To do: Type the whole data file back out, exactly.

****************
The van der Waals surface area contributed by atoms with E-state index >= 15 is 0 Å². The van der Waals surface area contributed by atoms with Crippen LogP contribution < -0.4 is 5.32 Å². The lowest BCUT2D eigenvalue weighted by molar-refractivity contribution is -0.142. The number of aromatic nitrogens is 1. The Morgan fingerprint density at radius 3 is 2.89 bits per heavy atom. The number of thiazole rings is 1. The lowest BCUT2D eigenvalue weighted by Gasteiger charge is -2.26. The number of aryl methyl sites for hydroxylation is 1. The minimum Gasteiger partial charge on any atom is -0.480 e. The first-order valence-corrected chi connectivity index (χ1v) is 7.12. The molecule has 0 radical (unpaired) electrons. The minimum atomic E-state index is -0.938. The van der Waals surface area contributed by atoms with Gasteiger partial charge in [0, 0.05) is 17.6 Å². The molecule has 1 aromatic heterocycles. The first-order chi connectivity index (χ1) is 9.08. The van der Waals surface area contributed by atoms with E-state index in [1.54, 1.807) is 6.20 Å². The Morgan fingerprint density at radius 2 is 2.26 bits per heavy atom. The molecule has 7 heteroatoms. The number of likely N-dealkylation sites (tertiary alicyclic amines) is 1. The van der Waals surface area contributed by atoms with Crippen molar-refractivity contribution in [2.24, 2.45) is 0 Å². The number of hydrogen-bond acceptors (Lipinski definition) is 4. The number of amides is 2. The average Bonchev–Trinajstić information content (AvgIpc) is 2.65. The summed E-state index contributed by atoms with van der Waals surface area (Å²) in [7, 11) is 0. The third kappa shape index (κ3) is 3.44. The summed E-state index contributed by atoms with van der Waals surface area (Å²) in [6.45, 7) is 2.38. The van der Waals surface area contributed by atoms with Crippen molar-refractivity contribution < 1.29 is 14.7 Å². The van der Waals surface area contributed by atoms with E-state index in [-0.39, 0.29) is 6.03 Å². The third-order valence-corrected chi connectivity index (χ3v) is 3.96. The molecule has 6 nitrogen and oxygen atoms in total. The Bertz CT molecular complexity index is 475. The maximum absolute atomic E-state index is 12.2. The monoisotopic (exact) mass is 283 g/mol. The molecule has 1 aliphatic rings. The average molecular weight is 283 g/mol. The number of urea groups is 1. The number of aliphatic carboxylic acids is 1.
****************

The van der Waals surface area contributed by atoms with E-state index >= 15 is 0 Å². The van der Waals surface area contributed by atoms with Crippen LogP contribution < -0.4 is 5.32 Å². The lowest BCUT2D eigenvalue weighted by molar-refractivity contribution is -0.142. The number of aromatic nitrogens is 1. The Morgan fingerprint density at radius 3 is 2.89 bits per heavy atom. The number of thiazole rings is 1. The lowest BCUT2D eigenvalue weighted by Gasteiger charge is -2.26. The number of aryl methyl sites for hydroxylation is 1. The minimum Gasteiger partial charge on any atom is -0.480 e. The first-order valence-corrected chi connectivity index (χ1v) is 7.12. The molecule has 0 radical (unpaired) electrons. The minimum atomic E-state index is -0.938. The van der Waals surface area contributed by atoms with Gasteiger partial charge in [0, 0.05) is 17.6 Å². The molecule has 1 aromatic heterocycles. The first-order chi connectivity index (χ1) is 9.08. The van der Waals surface area contributed by atoms with E-state index in [1.54, 1.807) is 6.20 Å². The Morgan fingerprint density at radius 2 is 2.26 bits per heavy atom. The molecule has 7 heteroatoms. The number of likely N-dealkylation sites (tertiary alicyclic amines) is 1. The van der Waals surface area contributed by atoms with Crippen molar-refractivity contribution in [2.24, 2.45) is 0 Å². The number of hydrogen-bond acceptors (Lipinski definition) is 4. The number of amides is 2. The average Bonchev–Trinajstić information content (AvgIpc) is 2.65. The summed E-state index contributed by atoms with van der Waals surface area (Å²) in [7, 11) is 0. The third kappa shape index (κ3) is 3.44. The summed E-state index contributed by atoms with van der Waals surface area (Å²) in [6.45, 7) is 2.38. The van der Waals surface area contributed by atoms with Crippen molar-refractivity contribution < 1.29 is 14.7 Å². The van der Waals surface area contributed by atoms with E-state index in [-0.39, 0.29) is 6.03 Å². The third-order valence-corrected chi connectivity index (χ3v) is 3.96. The molecule has 6 nitrogen and oxygen atoms in total. The Bertz CT molecular complexity index is 475. The maximum absolute atomic E-state index is 12.2. The monoisotopic (exact) mass is 283 g/mol. The molecule has 1 aliphatic rings. The average molecular weight is 283 g/mol. The number of urea groups is 1. The number of aliphatic carboxylic acids is 1.